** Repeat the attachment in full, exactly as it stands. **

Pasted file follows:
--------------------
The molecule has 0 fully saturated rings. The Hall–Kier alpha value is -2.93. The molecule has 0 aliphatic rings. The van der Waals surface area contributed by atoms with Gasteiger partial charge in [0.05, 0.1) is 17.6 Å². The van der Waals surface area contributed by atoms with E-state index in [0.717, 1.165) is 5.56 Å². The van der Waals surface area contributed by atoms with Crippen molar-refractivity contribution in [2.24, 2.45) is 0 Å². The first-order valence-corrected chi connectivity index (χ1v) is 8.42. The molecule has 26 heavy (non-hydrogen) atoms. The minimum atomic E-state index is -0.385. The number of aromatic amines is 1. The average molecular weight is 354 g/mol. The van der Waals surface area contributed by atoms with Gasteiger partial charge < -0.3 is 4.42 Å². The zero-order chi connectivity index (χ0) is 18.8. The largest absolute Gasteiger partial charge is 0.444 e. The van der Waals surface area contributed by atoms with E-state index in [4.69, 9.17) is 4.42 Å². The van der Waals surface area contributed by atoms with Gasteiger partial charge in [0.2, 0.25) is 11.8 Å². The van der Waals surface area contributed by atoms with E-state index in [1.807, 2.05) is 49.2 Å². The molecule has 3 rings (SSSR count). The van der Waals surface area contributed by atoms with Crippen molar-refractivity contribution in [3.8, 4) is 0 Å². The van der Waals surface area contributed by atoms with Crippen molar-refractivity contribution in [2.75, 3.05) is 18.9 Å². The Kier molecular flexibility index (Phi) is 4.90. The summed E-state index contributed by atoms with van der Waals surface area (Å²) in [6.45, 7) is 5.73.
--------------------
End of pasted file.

The molecule has 0 fully saturated rings. The Hall–Kier alpha value is -2.93. The molecule has 0 aliphatic rings. The van der Waals surface area contributed by atoms with Gasteiger partial charge in [0.05, 0.1) is 17.6 Å². The van der Waals surface area contributed by atoms with E-state index in [0.717, 1.165) is 5.56 Å². The van der Waals surface area contributed by atoms with Crippen molar-refractivity contribution in [2.24, 2.45) is 0 Å². The first-order valence-corrected chi connectivity index (χ1v) is 8.42. The molecule has 26 heavy (non-hydrogen) atoms. The minimum atomic E-state index is -0.385. The number of aromatic amines is 1. The average molecular weight is 354 g/mol. The van der Waals surface area contributed by atoms with Gasteiger partial charge < -0.3 is 4.42 Å². The zero-order chi connectivity index (χ0) is 18.8. The largest absolute Gasteiger partial charge is 0.444 e. The van der Waals surface area contributed by atoms with E-state index in [4.69, 9.17) is 4.42 Å². The van der Waals surface area contributed by atoms with Gasteiger partial charge in [0.2, 0.25) is 11.8 Å². The van der Waals surface area contributed by atoms with E-state index in [1.807, 2.05) is 49.2 Å². The molecule has 3 rings (SSSR count). The van der Waals surface area contributed by atoms with Crippen molar-refractivity contribution in [3.8, 4) is 0 Å². The van der Waals surface area contributed by atoms with Crippen molar-refractivity contribution in [2.75, 3.05) is 18.9 Å². The Kier molecular flexibility index (Phi) is 4.90. The summed E-state index contributed by atoms with van der Waals surface area (Å²) in [6.45, 7) is 5.73.